** Joe Biden sticks up for good old-fashioned vote buying: While President Obama was dispensing tons of recycled soaring rhetoric at his inaugural, his Vice-President has been more bluntly celebrating the joys of buying votes with other peoples’ money.  At the Latino Inaugural Concert on Sunday night, Biden thanked the attendees and the demographic they represented for helping Obama retain his office, and declared, “America owes Latinos… this is your moment!”  As William Bigelow at Breitbart News noted, Biden did not specify exactly what America “owes” Latinos, but I’m sure the American taxpayer groaning under twenty grand in fresh Obama debt won’t mind paying up.

** Climate change update: It’s incredibly cold in Washington today, with highs in the 20s and wind that cuts deep into the soul, like the icy battle axe of a frost giant.  But don’t worry, because in his inaugural address President Obama vowed to drive Washington even further into penury to battle the scourge of “climate change,” so this ought to be the last bitterly cold winter or broiling hot summer you have to endure.  We all know how seriously this President takes his promises.

** Al-Qaeda officially no longer “on the run”: President Obama’s glorious rout of al-Qaeda has come to a screeching halt, as outgoing Defense Secretary Leon Panetta told reporters at the inauguration that the Algerian hostage horror “tells us al-Qaeda is committed to creating terror wherever they are, and we’ve got to fight back.”  He also described the terrorist network as a “cancer” that “metastasized” in various safe havens.  It’s a pity that wasn’t planned for when Obama waged his unilateral war in Libya, and created an assortment of new safe havens for al-Cancer to metastasize in, but fortunately the Obama foreign policy team is accustomed to working in a constant state of surprise, and at least the Left was finally given a unilateral war it could celebrate.

** Israeli elections: Israel holds its elections on Tuesday.  Prime Minister Benjamin Netanyahu is expected to retain his office, but lose some strength from his governing coalition, as both the Israeli Left and Right nibble away at the edges.   Israel has a lot of active political parties, which at least spares the Israeli citizen from listening to phony media calls for “bipartisanship” when the wrong one is in power.

** Prince Harry admits to killing some Taliban in Afghanistan: The United Kingdom welcomed 28-year-old Prince Harry back from Afghanistan, and is now grappling with the unpleasant reality that he seems to have killed some Taliban while he was over there.  The Prince himself is refreshingly clear-headed about the whole affair.  ”If there’s people trying to do bad stuff, then we’ll take them out of the game,” he explained, adding that in the military, “we have to take a life to save a life.”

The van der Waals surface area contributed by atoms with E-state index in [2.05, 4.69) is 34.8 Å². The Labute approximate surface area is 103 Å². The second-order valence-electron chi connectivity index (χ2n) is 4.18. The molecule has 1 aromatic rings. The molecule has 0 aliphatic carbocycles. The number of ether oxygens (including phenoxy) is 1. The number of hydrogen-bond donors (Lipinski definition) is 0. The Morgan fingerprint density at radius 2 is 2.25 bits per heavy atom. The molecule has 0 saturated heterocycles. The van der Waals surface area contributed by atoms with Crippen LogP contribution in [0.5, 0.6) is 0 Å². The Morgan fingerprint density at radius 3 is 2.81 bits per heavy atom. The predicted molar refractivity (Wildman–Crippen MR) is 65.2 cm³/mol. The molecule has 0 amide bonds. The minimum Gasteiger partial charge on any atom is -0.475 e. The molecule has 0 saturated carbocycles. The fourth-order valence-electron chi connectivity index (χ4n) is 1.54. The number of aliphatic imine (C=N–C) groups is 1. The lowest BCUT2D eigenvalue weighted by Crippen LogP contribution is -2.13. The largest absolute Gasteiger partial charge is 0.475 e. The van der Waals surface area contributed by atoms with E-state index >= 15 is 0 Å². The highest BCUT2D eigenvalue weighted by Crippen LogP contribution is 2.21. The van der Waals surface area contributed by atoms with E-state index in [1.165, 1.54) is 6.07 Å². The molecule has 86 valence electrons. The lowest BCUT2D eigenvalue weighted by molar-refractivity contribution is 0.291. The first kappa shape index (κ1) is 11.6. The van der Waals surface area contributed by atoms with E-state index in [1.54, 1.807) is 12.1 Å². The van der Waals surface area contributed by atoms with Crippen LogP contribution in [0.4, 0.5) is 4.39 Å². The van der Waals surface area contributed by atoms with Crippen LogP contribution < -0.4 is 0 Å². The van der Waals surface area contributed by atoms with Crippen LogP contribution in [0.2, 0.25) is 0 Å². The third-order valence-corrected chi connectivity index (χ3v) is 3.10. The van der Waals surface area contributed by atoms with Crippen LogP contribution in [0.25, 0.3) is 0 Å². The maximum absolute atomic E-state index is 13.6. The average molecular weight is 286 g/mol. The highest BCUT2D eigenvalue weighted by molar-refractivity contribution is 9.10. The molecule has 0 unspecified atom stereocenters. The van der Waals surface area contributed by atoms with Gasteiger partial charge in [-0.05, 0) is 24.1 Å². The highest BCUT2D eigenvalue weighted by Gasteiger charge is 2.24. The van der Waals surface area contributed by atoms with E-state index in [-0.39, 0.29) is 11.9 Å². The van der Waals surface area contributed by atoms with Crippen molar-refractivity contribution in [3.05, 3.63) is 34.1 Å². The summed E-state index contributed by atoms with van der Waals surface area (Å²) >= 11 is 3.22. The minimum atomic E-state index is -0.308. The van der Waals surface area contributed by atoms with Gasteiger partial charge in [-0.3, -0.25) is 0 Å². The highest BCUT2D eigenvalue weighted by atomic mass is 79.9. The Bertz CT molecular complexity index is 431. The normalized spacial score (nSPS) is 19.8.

He’s an Apache helicopter gunner, and by all accounts a damned good one – a skill he says he honed through hours of playing blood-soaked ultra-violent video games, such as FIFA Soccer.  Well, maybe that one’s not so violent, if the action remains entirely on the field.

The Prince also apologized for getting photographed in a nude frolic with a squadron of girls in Las Vegas, which he described as “a classic example of me probably being too much Army, and not enough Prince.”

** Phil Mickelson promises to meekly submit to higher taxes: Just days after saying that he might move out of California, or give up pro golf altogether, to escape from the clutches of high taxation, a chastened Phil Mickelson “apologized to anyone he may have upset or insulted,” and said his finances and taxes are “a personal matter and I should not have made my opinions on them public.”  It’s right there in the First Amendment, people.  You’re not allowed to complain about high taxes, or speculate in public about your strategy for avoiding them.

According to Fox News, “Mickelson also said he is currently working on learning about the new tax laws that have raised his rate, and is relying on the advice of experts to make decisions for the future.”  No word on whether he will also be required to attend sensitivity classes, so he can learn how to avoid offending tax-and-spend politicians in the future.